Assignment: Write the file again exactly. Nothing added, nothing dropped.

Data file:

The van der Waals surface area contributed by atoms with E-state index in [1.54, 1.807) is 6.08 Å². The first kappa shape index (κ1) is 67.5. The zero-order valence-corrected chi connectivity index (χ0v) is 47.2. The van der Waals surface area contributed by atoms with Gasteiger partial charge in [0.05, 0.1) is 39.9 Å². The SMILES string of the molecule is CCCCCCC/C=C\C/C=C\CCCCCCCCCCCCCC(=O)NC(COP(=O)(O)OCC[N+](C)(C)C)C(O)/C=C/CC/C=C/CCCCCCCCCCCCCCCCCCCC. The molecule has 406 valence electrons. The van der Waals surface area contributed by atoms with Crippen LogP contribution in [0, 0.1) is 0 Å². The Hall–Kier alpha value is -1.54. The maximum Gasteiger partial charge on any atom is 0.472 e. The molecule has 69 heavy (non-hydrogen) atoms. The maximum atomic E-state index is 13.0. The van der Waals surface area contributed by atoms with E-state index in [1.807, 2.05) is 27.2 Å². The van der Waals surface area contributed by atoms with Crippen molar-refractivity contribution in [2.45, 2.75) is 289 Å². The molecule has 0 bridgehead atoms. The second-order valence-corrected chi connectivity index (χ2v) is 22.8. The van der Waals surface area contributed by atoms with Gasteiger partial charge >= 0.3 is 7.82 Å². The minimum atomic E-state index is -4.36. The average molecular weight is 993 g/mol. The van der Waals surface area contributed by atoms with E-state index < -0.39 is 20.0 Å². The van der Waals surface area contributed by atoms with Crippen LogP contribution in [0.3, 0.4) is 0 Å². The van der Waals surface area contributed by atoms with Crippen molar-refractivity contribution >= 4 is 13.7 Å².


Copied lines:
The van der Waals surface area contributed by atoms with E-state index in [1.54, 1.807) is 6.08 Å². The first kappa shape index (κ1) is 67.5. The zero-order valence-corrected chi connectivity index (χ0v) is 47.2. The van der Waals surface area contributed by atoms with Gasteiger partial charge in [0.05, 0.1) is 39.9 Å². The SMILES string of the molecule is CCCCCCC/C=C\C/C=C\CCCCCCCCCCCCCC(=O)NC(COP(=O)(O)OCC[N+](C)(C)C)C(O)/C=C/CC/C=C/CCCCCCCCCCCCCCCCCCCC. The molecule has 406 valence electrons. The van der Waals surface area contributed by atoms with Crippen LogP contribution in [0, 0.1) is 0 Å². The Hall–Kier alpha value is -1.54. The maximum Gasteiger partial charge on any atom is 0.472 e. The molecule has 69 heavy (non-hydrogen) atoms. The maximum atomic E-state index is 13.0. The van der Waals surface area contributed by atoms with E-state index in [1.807, 2.05) is 27.2 Å². The van der Waals surface area contributed by atoms with Crippen molar-refractivity contribution in [2.45, 2.75) is 289 Å². The molecule has 0 bridgehead atoms. The second-order valence-corrected chi connectivity index (χ2v) is 22.8. The van der Waals surface area contributed by atoms with Gasteiger partial charge >= 0.3 is 7.82 Å². The minimum atomic E-state index is -4.36. The average molecular weight is 993 g/mol. The van der Waals surface area contributed by atoms with E-state index < -0.39 is 20.0 Å². The van der Waals surface area contributed by atoms with Crippen LogP contribution in [0.3, 0.4) is 0 Å². The van der Waals surface area contributed by atoms with Crippen molar-refractivity contribution >= 4 is 13.7 Å².